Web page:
EU plans for emissions from trucks and buses
The Commission presented on 14 February its plans to tackle the greenhouse gas emissions from so-called ‘heavy-duty vehicles’ (trucks and buses). The proposed regulation aims at having zero-emission buses by 2030 and reducing the emissions of new trucks by 90% by 2040.
In a first reaction, green NGO Transport and Environment criticized these targets, urging the European Parliament and governments to set a 2035 zero-emissions target for new trucks.
European trade union organization industriAll welcomed the proposal but underlined that the new strategy should ‘be based on a clean transport industrial strategy’ and on ‘Just Transition’ principles. ‘The proposed targets must be compatible with the time needed to convert existing production facilities and build new ones, to roll out charging infrastructure, to secure supply of key components and raw materials, to create lead markets and to train the workforce’, industriAll said in their press release.
The International Council on Clean Transportation (ICCT) expressed its satisfaction with the Commission proposal, saying the EU ‘proposed world-leading decarbonization targets for trucks and buses’.
On the same day, the European Parliament endorsed the trilogue deal with the Council on the zero CO2 emissions standards for new cars and vans for 2035 (part of the ‘Fit for 55’ package).
- Euractiv: EU retains combustion engines for trucks with 90% CO2 reduction target
- Financial Times: EU drives though truck emissions targets with new 2040 goal
EU electricity market reform
On 23 January, the EU Commission launched an open consultation on the fifth reform of Europe’s electricity markets. The current electricity market design does not protect consumers against volatile price shocks as the price of electricity in the current system is based on the short-term price of gas. The consultation ran until 13 February, and the Commission is now expected to propose its actual reform plans on 14 March.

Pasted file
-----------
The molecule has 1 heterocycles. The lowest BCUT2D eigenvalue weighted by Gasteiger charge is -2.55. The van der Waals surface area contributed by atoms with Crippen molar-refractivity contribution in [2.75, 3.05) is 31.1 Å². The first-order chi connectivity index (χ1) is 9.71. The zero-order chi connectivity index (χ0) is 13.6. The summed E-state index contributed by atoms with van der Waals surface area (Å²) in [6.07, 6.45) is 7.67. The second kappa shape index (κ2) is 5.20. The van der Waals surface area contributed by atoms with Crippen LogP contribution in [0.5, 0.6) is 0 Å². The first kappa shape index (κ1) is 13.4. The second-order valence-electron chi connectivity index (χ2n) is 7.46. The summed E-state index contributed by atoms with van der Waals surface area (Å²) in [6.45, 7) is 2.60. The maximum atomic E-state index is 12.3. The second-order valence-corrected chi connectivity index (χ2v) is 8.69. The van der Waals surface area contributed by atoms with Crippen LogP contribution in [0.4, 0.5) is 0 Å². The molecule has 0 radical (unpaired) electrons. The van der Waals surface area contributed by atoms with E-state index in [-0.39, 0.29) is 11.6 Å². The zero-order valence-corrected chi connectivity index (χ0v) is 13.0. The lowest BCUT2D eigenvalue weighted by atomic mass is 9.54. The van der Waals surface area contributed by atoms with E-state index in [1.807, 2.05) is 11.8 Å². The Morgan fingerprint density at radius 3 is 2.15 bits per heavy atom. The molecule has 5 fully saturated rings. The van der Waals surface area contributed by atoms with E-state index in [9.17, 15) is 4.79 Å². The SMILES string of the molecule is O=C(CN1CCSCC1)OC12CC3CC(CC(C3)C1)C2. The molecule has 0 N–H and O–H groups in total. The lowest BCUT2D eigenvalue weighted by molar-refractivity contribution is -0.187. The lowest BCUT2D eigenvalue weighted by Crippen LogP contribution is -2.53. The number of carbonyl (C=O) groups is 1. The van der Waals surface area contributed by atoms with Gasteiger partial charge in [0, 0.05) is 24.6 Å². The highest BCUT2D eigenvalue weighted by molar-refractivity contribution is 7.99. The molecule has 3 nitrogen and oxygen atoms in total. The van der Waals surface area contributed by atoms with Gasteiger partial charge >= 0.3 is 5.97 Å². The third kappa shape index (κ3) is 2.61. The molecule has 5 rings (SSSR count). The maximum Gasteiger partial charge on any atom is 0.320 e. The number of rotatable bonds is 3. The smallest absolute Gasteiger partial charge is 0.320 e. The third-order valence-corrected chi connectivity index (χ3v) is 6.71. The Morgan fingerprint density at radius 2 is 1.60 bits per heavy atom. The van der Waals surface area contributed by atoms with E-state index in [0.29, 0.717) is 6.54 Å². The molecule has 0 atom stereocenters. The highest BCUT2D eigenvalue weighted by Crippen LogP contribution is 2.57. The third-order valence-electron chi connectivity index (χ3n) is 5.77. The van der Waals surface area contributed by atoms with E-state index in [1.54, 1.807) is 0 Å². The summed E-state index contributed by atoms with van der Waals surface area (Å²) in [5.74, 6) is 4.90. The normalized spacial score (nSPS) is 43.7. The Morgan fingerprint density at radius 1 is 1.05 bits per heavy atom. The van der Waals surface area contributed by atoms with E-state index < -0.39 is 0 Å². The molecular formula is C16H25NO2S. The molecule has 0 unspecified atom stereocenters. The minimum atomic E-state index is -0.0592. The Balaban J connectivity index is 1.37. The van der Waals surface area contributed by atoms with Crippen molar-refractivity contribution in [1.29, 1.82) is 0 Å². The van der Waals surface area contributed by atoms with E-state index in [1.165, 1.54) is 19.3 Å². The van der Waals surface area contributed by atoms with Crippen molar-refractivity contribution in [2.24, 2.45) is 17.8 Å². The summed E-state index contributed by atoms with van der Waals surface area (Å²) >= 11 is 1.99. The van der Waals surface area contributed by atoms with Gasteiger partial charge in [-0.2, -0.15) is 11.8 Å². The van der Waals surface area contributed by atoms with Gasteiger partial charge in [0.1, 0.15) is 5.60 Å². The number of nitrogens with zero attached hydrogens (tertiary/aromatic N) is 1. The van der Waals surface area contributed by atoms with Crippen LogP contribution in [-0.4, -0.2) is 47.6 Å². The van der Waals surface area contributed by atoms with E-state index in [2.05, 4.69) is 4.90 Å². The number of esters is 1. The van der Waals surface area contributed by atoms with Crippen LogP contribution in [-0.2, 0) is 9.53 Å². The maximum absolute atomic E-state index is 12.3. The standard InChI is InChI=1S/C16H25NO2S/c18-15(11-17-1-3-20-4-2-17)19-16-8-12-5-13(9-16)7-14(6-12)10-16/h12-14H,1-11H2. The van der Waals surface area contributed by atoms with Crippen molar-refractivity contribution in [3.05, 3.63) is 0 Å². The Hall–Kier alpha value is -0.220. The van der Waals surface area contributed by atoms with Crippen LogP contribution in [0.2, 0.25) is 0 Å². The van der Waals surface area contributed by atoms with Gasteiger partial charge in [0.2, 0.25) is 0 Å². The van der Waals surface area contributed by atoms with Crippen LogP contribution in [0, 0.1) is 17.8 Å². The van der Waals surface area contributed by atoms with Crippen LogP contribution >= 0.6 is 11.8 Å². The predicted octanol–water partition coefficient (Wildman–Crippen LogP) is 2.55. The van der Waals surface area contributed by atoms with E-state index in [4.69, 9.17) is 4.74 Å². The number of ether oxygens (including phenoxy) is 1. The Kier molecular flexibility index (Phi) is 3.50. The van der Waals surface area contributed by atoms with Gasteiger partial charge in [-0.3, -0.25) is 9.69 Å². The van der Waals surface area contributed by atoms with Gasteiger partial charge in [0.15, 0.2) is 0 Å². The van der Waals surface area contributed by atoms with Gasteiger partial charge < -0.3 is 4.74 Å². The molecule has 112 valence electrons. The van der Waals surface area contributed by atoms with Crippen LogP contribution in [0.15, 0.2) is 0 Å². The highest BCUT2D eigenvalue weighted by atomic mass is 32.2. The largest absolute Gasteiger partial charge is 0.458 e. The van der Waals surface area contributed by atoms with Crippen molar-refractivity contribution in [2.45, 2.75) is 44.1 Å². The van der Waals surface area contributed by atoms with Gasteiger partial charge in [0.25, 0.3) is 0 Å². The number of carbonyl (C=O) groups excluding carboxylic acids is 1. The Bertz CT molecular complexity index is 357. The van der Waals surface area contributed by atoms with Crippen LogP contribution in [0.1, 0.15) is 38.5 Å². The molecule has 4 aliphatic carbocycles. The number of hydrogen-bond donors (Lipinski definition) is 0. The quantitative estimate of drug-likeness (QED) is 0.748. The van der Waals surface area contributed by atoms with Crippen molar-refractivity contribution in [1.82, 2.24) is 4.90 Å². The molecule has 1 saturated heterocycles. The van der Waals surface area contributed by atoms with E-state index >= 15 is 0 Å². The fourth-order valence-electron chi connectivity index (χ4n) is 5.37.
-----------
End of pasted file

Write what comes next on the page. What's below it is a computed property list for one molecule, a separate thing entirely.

- EU Commission DG Energy: Electricity Market Design
- EurActiv: Need for speed as EU launches debate on electricity market reform
- BEUC: An Electricity Market that delivers to consumers
- EUI Florence School of Regulation: The 5th EU electricity market reform : a renewable jackpot for all Europeans package?
- EUI Florence School of Regulation: Reforming the EU internal electricity market in the middle of a huge energy crisis: an absolute short-term emergency or preparation for the future?
- MIT Center for Energy and Environmental Policy Research: Calls for an Electricity
Market Reform in the EU: Don’t Shoot the Messenger
- European Distribution System Operators (E.DSO): Position paper on the revision
- Joint letter by Germany, Denmark, Estonia, Finland, Luxembourg, Latvia and the Netherlands on priorities for a targeted EU electricity market reform.
COP15 on biodiversity
The UN’s Biodiversity Conference (COP15) in Montreal, Canada, adopted on 19 December a ‘historic’ agreement on the protection of the Earth’s ecosystems.
The Global Biodiversity Framework (also known as the ‘Kungmin-Montreal’ framework) aims at protecting 30% of land and 30% of oceans and at restoring 30% of damaged ecosystems by 2030.
A detailed analysis of the key outcomes of COP15 was provided by Carbon Brief.
- The Guardian: Cop15: historic deal struck to halt biodiversity loss by 2030
- FranceInfo: Voici ce qu'il faut retenir de l'accord Kunming-Montréal
- EurActiv: EU Commission chief hails ‘historic’ COP15 biodiversity accord
- The Guardian: Cop15 in Montreal: did the summit deliver for the natural world?
- WWF: Global deal to reverse nature loss by 2030 agreed, but immediate action and funds needed to deliver
- Sustainability Times: The new UN deal fails to address the root causes of nature’s destruction